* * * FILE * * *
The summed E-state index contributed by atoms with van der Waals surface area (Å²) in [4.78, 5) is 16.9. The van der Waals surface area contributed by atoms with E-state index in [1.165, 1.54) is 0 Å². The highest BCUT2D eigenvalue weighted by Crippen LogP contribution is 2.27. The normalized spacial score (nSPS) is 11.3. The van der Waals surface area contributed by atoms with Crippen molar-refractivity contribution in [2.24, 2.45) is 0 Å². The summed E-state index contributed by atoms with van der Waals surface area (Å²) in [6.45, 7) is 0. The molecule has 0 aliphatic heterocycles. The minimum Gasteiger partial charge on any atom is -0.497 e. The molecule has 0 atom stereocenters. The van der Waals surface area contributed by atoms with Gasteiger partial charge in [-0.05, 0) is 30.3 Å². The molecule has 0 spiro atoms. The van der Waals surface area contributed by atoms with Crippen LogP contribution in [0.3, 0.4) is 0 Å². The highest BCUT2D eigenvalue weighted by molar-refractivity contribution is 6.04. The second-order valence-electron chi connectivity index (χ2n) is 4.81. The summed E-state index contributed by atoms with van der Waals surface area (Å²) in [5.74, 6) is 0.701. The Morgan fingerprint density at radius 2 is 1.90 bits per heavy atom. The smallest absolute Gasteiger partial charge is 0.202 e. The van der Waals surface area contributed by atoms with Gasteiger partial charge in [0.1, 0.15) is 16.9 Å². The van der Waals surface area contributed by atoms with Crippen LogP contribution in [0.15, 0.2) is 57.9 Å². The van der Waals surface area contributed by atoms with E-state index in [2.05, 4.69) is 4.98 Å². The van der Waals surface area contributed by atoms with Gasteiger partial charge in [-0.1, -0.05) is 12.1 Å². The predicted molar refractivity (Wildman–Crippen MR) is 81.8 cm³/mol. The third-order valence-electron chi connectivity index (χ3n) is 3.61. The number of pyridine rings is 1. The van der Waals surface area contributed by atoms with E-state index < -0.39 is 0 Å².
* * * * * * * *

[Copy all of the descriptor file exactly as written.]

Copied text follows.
The summed E-state index contributed by atoms with van der Waals surface area (Å²) in [4.78, 5) is 16.9. The van der Waals surface area contributed by atoms with E-state index in [1.165, 1.54) is 0 Å². The highest BCUT2D eigenvalue weighted by Crippen LogP contribution is 2.27. The normalized spacial score (nSPS) is 11.3. The van der Waals surface area contributed by atoms with Crippen molar-refractivity contribution in [2.24, 2.45) is 0 Å². The summed E-state index contributed by atoms with van der Waals surface area (Å²) in [6.45, 7) is 0. The molecule has 0 aliphatic heterocycles. The minimum Gasteiger partial charge on any atom is -0.497 e. The molecule has 0 atom stereocenters. The van der Waals surface area contributed by atoms with Gasteiger partial charge in [-0.05, 0) is 30.3 Å². The molecule has 0 spiro atoms. The van der Waals surface area contributed by atoms with Crippen LogP contribution in [0.3, 0.4) is 0 Å². The highest BCUT2D eigenvalue weighted by molar-refractivity contribution is 6.04. The second-order valence-electron chi connectivity index (χ2n) is 4.81. The summed E-state index contributed by atoms with van der Waals surface area (Å²) in [5.74, 6) is 0.701. The Morgan fingerprint density at radius 2 is 1.90 bits per heavy atom. The smallest absolute Gasteiger partial charge is 0.202 e. The van der Waals surface area contributed by atoms with Gasteiger partial charge in [0.1, 0.15) is 16.9 Å². The van der Waals surface area contributed by atoms with Crippen LogP contribution in [0.15, 0.2) is 57.9 Å². The van der Waals surface area contributed by atoms with E-state index in [2.05, 4.69) is 4.98 Å². The van der Waals surface area contributed by atoms with Gasteiger partial charge in [-0.1, -0.05) is 12.1 Å². The predicted molar refractivity (Wildman–Crippen MR) is 81.8 cm³/mol. The third-order valence-electron chi connectivity index (χ3n) is 3.61. The number of pyridine rings is 1. The van der Waals surface area contributed by atoms with E-state index < -0.39 is 0 Å².